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The Freeks - Crazy World

The Freeks
Crazy World
by Dave "That Metal Guy" Campbell at 15 June 2018, 10:07 AM

THE FREEKS were conceived in 2007 when Romano contacted a handful of talented friends from across the globe including Jack Endino, John McBain (MONSTER MAGNET), Scott Reeder (KYUSS), Isaiah Mitchell (EARTHLESS), Lorenzo Woodrose (BABY WOODROSE) and the Purple Wizard of Woo, Bernie Worell (PARLEMENT, FUNKADELIC, TALKING HEADS) and collaborated to contribute to Romano’s musical ideas. Together, the “freek” alliance spawned a self-titled debut release supported by Cargo-Germany records. They recently released their new album “Crazy World” which we have here today for review. The album contains eight tracks.

“American Lightning” is a full on three-minute assault on your senses. All the instruments are turned up to the max, and create a sonic wall that brims with the sounds of the late 60’s and early 70’s. The vocals are earnest shouts/screams, giving it an edgy and energetic face. “This is Love” settles into a fuzzy and slower groove, with harmonized vocals. There are doses of bands like KISS and THE DOORS at times, especially when considering the easy listening structure of some of the chords and passages, and the atmosphere of having a raucous and fun time in the compositions. “Easy Way Out” has a simple blues riff with some more piano in the mix, and a sleazy sound overall. It also seems to draw a bit from some of the 80’s band like FASTER PUSSYCAT. “Take 9” is a brief instrumental song that mostly features guitar. Other than taking it for a pause of sorts, it doesn’t have a lot pf presence.

“Hypnotize my Heart” had some psychedelic touches, and the vocals are gravely, bordering closely to some of the harsh vocals that are used by bands in the more Extreme Metal sound. It has a bit of a darker edge as well, like someone lovesick with obsession. “Thank you Mr. Downing” is another short instrumental track that is hard to make sense of. I guess the abstract sound was purposeful. Spoken word can be heard behind some of the eerie effects, but they are not readily comprehensible. “Chronic Abduction” draws more from the early work of shock rocker ALICE COOPER. It’s a slow moving track that wallows in a melancholy depression, calling your attention to the darker side of existence.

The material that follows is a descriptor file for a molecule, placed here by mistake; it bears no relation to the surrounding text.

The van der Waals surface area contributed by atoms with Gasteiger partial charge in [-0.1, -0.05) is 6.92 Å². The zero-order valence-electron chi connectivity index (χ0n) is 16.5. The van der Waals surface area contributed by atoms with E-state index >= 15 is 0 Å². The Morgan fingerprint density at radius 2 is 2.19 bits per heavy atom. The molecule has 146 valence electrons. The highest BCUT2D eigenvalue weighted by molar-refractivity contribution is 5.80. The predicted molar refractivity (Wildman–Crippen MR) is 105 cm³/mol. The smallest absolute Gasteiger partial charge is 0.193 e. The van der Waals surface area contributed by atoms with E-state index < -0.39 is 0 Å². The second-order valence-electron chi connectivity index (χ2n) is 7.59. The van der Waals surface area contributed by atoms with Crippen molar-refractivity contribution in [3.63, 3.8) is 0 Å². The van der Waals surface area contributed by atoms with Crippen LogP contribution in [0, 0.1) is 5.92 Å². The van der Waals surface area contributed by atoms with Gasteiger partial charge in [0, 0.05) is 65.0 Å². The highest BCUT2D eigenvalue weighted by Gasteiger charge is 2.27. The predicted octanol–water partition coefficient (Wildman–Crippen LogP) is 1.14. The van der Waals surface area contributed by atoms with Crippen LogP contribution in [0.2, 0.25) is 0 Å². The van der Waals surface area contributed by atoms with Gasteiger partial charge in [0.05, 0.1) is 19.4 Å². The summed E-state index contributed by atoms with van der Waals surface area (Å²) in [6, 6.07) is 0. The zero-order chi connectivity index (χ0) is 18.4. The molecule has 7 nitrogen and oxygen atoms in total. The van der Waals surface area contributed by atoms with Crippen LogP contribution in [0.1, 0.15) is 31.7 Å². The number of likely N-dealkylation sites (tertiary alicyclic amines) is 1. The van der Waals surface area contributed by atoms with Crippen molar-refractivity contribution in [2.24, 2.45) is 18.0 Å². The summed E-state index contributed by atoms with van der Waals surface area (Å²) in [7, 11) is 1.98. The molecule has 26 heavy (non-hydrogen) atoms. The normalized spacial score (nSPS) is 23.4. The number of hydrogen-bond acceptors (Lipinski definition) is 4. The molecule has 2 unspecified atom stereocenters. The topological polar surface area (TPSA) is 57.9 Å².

“Mothership to Mother Earth” is a near eight-minute closing song. Featuring acoustic guitars and some keys, it has a bit of a mysterious sound, as the title might suggest. The vocals here are very uniform…low and whispered in a singular tone. It takes a sharp turn around the half way mark, springing to a livelier sound, before returning to the previous sound, and then gathers all steam and ends in a burn. Overall, this was an interesting and sometimes perplexing album. Minus the two short instrumentals, we really have only six tracks. Though the album isn’t anything overly original, they do manage to take some ostensible influences and create a diverse mix of them into their sound. If you are a fan of some of these aforementioned bands, I think you will find this to your liking,

Songwriting: 7
Originality: 6
Memorability: 7
Production: 7

3 Star Rating

1. American Lightning
2. This is Love
3. Easy Way Out
4. Take 9
5. Hypnotize my Heart
6. Thank you Mr. Downing
7. Chronic Abduction
8. Mothership to Mother Earth
Ruben Romano – Vocals
Bob Lee – Drums
Ray Piller – Bass
Esteban Chavez – Keys
Jonathan Hall – Guitar
Record Label: Independent


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